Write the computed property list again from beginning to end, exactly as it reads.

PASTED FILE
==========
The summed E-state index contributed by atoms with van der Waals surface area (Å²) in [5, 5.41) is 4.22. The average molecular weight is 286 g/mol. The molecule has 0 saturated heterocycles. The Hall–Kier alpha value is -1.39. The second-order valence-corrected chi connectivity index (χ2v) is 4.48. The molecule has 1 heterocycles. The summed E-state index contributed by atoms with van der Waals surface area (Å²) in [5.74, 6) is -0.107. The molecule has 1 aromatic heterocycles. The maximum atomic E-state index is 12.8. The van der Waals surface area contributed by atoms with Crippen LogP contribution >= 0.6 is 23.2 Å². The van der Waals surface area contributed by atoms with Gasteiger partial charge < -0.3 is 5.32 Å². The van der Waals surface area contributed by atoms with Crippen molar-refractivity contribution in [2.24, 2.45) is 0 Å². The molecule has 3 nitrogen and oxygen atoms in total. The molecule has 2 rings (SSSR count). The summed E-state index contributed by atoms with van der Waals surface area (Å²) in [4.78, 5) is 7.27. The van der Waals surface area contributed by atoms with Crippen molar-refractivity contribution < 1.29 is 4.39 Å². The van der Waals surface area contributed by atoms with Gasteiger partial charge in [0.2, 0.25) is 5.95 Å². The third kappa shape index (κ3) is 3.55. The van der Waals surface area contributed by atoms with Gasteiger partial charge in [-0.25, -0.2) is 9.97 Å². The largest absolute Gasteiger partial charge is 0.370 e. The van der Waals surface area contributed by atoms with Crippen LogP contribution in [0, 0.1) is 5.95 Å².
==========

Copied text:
The summed E-state index contributed by atoms with van der Waals surface area (Å²) in [5, 5.41) is 4.22. The average molecular weight is 286 g/mol. The molecule has 0 saturated heterocycles. The Hall–Kier alpha value is -1.39. The second-order valence-corrected chi connectivity index (χ2v) is 4.48. The molecule has 1 heterocycles. The summed E-state index contributed by atoms with van der Waals surface area (Å²) in [5.74, 6) is -0.107. The molecule has 1 aromatic heterocycles. The maximum atomic E-state index is 12.8. The van der Waals surface area contributed by atoms with Crippen LogP contribution >= 0.6 is 23.2 Å². The van der Waals surface area contributed by atoms with Gasteiger partial charge < -0.3 is 5.32 Å². The van der Waals surface area contributed by atoms with Crippen molar-refractivity contribution in [2.24, 2.45) is 0 Å². The molecule has 3 nitrogen and oxygen atoms in total. The molecule has 2 rings (SSSR count). The summed E-state index contributed by atoms with van der Waals surface area (Å²) in [4.78, 5) is 7.27. The van der Waals surface area contributed by atoms with Crippen molar-refractivity contribution < 1.29 is 4.39 Å². The van der Waals surface area contributed by atoms with Gasteiger partial charge in [0.2, 0.25) is 5.95 Å². The third kappa shape index (κ3) is 3.55. The van der Waals surface area contributed by atoms with Gasteiger partial charge in [-0.25, -0.2) is 9.97 Å². The largest absolute Gasteiger partial charge is 0.370 e. The van der Waals surface area contributed by atoms with Crippen LogP contribution in [0, 0.1) is 5.95 Å².